I've been asked about 10 times already if I would do this again next year.  Heck yes!  So much so that I've totally lost my mind and want to be on a 6 person "ultra" team.  Recruiting in progress.  And now that I've done this once, I've learned some valuable lessons and hope to make the next time an even better experience.

The Finish.
My team ended up finishing the 200.6 miles in just a few minutes over 35 hours - making our average pace around 10:30 min/mile.  Not bad!  I'm extremely proud of our team for pulling this whole thing off.  It involved TONS of planning and we were able to make it to the finish pretty smoothly.  Our team was also very diverse.  Hardly any of us had ever met each other, only a few people had run further than a half marathon before, and we even had a girl who had never ran outside before, or more than 6 miles, and didn't know what a marathon was!  You can imagine the look on my face when I found this out as she was about to head out on her 7.7 mile run!  But really, super impressed with my n00b team's relay skills.

Here we all are at the finish with our wonderful van drivers!  Yeah Jungle Janes!

And I think this could quite possibly be the most amazing race medal ever!  Ragnar sure knows how to make their runners happy :-)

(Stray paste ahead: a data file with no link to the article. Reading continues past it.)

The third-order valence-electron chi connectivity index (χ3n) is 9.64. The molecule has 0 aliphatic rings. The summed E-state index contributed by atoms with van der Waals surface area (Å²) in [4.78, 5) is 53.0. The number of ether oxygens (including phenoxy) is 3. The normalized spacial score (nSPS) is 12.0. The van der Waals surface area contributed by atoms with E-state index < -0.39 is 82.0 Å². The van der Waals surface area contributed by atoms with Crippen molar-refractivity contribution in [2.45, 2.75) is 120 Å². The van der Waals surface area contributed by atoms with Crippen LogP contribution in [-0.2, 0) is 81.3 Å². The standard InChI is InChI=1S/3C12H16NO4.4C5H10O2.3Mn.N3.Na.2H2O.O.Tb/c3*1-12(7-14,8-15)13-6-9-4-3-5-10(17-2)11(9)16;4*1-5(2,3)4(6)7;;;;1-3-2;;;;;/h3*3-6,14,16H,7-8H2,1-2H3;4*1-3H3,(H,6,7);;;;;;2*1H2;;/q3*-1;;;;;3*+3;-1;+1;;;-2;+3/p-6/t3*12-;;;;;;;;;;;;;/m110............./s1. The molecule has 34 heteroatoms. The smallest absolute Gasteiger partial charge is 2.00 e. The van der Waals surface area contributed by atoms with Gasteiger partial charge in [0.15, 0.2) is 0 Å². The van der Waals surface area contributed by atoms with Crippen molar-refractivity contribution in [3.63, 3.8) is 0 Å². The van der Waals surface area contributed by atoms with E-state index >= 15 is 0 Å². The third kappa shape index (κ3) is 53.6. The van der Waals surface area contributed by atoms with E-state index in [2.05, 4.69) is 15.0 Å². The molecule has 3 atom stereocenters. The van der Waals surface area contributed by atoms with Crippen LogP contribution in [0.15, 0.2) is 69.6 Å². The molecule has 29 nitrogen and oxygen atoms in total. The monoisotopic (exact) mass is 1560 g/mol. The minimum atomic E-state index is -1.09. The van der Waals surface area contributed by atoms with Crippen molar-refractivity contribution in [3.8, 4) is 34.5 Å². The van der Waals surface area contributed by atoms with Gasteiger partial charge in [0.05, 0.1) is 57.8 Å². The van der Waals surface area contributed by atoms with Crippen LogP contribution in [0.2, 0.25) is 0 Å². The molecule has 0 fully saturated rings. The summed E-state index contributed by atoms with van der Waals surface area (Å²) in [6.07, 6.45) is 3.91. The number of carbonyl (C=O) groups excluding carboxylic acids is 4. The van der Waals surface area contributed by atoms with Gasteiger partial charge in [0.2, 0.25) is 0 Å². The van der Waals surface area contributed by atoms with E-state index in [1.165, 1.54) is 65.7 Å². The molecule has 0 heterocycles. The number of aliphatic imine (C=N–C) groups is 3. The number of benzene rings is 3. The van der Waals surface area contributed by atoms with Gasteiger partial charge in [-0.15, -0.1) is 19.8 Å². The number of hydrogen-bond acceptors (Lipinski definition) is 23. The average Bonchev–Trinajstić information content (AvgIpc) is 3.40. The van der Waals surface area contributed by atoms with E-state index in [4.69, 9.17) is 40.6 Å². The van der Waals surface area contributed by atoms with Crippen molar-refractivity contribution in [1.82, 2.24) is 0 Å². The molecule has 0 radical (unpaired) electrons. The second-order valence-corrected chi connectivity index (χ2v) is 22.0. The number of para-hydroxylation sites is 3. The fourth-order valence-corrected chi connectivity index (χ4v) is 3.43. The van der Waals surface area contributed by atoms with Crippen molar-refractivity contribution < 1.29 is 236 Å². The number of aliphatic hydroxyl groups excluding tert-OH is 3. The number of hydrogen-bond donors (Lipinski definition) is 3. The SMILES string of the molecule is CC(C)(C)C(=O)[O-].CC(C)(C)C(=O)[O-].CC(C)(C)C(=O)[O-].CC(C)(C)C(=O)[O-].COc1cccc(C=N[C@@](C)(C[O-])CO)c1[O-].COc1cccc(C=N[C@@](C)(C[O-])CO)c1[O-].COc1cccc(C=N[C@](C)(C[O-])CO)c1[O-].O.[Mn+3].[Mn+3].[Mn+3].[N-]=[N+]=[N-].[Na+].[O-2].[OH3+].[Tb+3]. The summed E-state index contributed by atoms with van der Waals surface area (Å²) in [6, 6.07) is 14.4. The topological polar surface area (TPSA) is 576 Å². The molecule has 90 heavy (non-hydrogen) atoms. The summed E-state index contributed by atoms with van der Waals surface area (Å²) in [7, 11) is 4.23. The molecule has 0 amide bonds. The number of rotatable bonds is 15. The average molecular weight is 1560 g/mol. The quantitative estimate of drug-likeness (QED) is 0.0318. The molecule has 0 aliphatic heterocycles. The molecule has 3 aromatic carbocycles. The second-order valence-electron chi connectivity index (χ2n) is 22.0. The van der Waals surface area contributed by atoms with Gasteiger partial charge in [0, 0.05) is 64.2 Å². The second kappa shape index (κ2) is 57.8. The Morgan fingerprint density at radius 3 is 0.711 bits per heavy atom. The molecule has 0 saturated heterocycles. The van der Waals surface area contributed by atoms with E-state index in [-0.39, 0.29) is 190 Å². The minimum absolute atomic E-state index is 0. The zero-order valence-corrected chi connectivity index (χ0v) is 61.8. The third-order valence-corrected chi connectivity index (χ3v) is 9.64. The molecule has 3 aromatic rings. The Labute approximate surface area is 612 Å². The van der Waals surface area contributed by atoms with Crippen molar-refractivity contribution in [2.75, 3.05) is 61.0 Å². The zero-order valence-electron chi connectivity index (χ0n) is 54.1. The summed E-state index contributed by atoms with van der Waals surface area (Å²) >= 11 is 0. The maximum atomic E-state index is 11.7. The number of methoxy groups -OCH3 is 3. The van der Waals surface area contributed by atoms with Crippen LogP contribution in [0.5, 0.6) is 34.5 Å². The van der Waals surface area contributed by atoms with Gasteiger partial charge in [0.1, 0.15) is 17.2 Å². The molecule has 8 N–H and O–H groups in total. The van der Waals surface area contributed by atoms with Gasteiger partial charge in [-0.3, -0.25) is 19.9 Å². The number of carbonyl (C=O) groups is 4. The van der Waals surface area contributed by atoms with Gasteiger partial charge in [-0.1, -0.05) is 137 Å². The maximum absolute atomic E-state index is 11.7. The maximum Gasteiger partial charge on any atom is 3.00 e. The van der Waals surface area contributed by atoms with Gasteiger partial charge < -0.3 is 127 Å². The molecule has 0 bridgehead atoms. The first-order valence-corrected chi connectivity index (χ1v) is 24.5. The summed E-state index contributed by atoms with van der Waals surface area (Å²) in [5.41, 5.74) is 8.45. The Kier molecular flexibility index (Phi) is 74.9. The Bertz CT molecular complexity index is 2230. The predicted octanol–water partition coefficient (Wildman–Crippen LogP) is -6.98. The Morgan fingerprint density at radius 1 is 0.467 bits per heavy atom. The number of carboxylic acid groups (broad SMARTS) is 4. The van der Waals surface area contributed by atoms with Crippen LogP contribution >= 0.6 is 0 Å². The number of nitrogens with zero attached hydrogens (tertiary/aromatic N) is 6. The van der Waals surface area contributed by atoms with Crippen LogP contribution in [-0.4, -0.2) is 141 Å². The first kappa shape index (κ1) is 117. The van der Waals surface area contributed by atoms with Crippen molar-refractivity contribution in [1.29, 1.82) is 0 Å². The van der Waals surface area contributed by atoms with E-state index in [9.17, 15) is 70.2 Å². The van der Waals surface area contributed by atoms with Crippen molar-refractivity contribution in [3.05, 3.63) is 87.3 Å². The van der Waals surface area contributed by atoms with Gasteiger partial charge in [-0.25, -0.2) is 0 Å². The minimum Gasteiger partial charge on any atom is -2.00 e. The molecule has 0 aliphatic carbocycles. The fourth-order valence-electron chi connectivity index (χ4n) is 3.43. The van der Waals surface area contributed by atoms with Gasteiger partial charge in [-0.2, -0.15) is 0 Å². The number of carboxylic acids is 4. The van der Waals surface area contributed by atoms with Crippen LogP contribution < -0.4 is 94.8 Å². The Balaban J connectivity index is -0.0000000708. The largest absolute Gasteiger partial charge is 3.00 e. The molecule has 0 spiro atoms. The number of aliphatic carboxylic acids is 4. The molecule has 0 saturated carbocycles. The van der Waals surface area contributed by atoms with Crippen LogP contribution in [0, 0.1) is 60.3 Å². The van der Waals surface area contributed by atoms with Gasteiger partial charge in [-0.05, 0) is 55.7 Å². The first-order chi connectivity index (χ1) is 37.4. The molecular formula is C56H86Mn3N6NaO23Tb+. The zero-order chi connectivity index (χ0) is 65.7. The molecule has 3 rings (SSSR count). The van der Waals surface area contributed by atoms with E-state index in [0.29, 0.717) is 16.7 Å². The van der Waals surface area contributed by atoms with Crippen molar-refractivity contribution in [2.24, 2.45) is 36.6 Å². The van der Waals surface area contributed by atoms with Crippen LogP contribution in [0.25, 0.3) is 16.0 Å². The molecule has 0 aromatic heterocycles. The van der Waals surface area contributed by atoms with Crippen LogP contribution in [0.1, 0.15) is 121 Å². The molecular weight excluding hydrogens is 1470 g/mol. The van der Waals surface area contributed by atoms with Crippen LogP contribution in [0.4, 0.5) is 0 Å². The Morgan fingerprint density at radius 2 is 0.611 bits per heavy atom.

What an amazing experience.  There were some fantastic highlights, and definitely some low points, but it was all worth it, and I can't wait to do it again!


  1. Awesome what and adventure! Thanks for writing it up so well!

  2. what a great recap of your event! i still think back to my relay adventure back in september, and how impossible it is to try to explain it to people who a) have never run a relay event before and b) to people who dont understand why us runners do what we do (and LOVE what we do haha)
    reading this totally sounded just like what i wrote (http://danielle09justdoit.blogspot.com/2009/11/200-miles-24-hours.html)
    congrats, and good luck with your ultra! that will be intense!! and i loved the outfits :)

  3. Wow. I'm exhausted just reading this.

    Great, great recap. Definitely captured the spirit of making running a fun and exciting thing.

    Next year Andrea...next year!

  4. Awesome Job!
    I've never ran a Ragnar relay but I plan on doing it this August, your post got me super pumped!
    Love your outfit! Looks like so much fun.

  5. glad you had so much fun! And you ran great, congrats! (btw: if you think that was "long" you haven't read any of my reports for much much shorter races!)

  6. So weird that I didn't see anyone from your team. Probably we were running in parallel universes. Or it could have been the sea of people there! Your costume is so cute. Good job!!